Vladimir Putin met with Leningrad Region’s Governor Valery Serdyukov
25 november 2008
Vladimir Putin: Good afternoon. Let us take stock of the general situation in the region.
Valery Serdyukov: You have spent two very busy days in the Leningrad Region, crossing it south to north.
I have met with several farm managers again today. They thank you for current support and past years' aid. It is clear that agriculture will not be left without support next year and later.
Mr Putin, we are ready with a comprehensive analysis you have asked for. It concerns all agencies and industrial companies. In fact, it involves daily economic and financial monitoring. We have established a commission in which regional administrations, economists and other experts are represented. Now, let us have a look at facts and figures.
This has been a good year, with industrial output increased by 4%, the gross regional product by 6-7%, and profits above the target.
Our monitoring has revealed only one problem: Government help has not yet reached industry. It is hard to get loans, and interest on them reaches 20%. This is more than industry can afford, and managers are at a loss. But a decision has been made to settle monthly taxation and other payments, and cut tax rates by 4%.
Vladimir Putin: That is a federal decision, isn't it?
Valery Serdyukov: Yes, it is. We are concerned about certain companies, especially those that form the foundation of the local economies.
Vladimir Putin: I issued a relevant order two days ago. In such instances, the Government should join efforts with the regions to draw target programmes for the support of such key companies and assistance to the people so that they don't face problems single-handed.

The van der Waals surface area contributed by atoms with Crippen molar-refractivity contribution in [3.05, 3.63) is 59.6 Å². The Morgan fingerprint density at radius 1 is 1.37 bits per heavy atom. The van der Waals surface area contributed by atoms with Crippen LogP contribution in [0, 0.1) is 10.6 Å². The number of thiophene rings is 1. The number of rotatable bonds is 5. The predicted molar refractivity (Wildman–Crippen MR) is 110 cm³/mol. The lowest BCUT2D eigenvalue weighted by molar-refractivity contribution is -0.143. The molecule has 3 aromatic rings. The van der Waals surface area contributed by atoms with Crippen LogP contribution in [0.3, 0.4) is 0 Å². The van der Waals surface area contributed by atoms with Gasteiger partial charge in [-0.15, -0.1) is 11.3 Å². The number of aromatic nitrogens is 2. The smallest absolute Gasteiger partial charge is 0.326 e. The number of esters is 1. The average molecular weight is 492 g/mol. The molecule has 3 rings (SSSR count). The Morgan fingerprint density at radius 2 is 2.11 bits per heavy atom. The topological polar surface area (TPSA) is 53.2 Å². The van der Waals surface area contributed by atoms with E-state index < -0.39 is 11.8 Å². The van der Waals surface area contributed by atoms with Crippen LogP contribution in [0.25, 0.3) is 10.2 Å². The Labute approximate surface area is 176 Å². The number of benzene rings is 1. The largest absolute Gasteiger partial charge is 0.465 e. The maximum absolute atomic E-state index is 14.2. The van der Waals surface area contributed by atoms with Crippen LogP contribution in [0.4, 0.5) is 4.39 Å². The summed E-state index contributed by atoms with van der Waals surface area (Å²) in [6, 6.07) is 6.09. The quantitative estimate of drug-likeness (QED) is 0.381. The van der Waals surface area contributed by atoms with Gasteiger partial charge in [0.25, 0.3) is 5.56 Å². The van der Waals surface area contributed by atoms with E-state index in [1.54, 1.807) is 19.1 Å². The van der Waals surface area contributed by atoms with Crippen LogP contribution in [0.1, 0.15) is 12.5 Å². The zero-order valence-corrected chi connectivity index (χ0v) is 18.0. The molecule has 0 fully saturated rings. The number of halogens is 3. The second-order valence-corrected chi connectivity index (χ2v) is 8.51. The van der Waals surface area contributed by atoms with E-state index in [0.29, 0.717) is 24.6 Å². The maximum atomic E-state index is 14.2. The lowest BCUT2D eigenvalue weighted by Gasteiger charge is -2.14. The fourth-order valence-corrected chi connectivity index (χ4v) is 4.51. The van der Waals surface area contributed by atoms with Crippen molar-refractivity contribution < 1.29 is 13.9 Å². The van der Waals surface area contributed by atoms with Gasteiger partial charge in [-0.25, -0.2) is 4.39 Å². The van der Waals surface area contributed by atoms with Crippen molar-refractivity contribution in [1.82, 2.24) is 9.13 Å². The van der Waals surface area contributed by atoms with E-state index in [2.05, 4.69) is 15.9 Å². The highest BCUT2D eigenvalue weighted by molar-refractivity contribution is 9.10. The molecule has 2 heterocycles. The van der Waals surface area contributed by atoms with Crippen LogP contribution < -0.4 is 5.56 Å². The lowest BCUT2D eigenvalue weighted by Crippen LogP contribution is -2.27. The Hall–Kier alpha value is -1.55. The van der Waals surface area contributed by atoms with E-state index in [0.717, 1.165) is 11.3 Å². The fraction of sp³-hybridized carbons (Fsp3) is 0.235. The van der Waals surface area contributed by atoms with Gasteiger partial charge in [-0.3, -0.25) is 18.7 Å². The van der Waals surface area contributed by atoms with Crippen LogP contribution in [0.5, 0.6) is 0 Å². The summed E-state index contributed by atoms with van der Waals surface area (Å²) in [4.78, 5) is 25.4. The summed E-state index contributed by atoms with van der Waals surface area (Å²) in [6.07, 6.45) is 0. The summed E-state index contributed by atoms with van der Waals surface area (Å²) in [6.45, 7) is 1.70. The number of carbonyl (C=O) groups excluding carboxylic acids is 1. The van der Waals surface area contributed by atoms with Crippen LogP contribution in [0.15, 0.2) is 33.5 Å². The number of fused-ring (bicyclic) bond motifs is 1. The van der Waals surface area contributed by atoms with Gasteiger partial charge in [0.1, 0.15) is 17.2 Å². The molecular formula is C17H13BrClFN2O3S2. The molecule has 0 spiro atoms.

Valery Serdyukov: We are working on several tasks. First, we are developing measures to support companies that intend to maintain production levels next year. To promote industry, we exempt companies from all regional taxes, in particular, land and other rents. All that will help them boost production. Companies should be interested in improving their performance.
Second, economic mainstays, especially companies on which the municipal economy depends, will be entitled to anti-crisis assistance from a special fund. We will support them.
We don't want to see a rise in monopoly gas, electricity and railway tariffs. Industry will not be able to stay afloat if they are bloated. If labour costs increase due to rising monopoly tariffs, many companies may be ruined.
Vladimir Putin: There may be another problem as well. These monopolies, the "natural monopolies" as we term them, make purchases from companies for their own development programmes, which are very ambitious. These programmes might be frozen if they don't raise tariffs, which means they will not purchase metals or, for example, alumina.
So we should look together for the golden means with which we can retain opportunities for major investment projects and prospects for corporate contracts, and also save industrial companies. I think targeted assistance would be of help here. We need to think about this.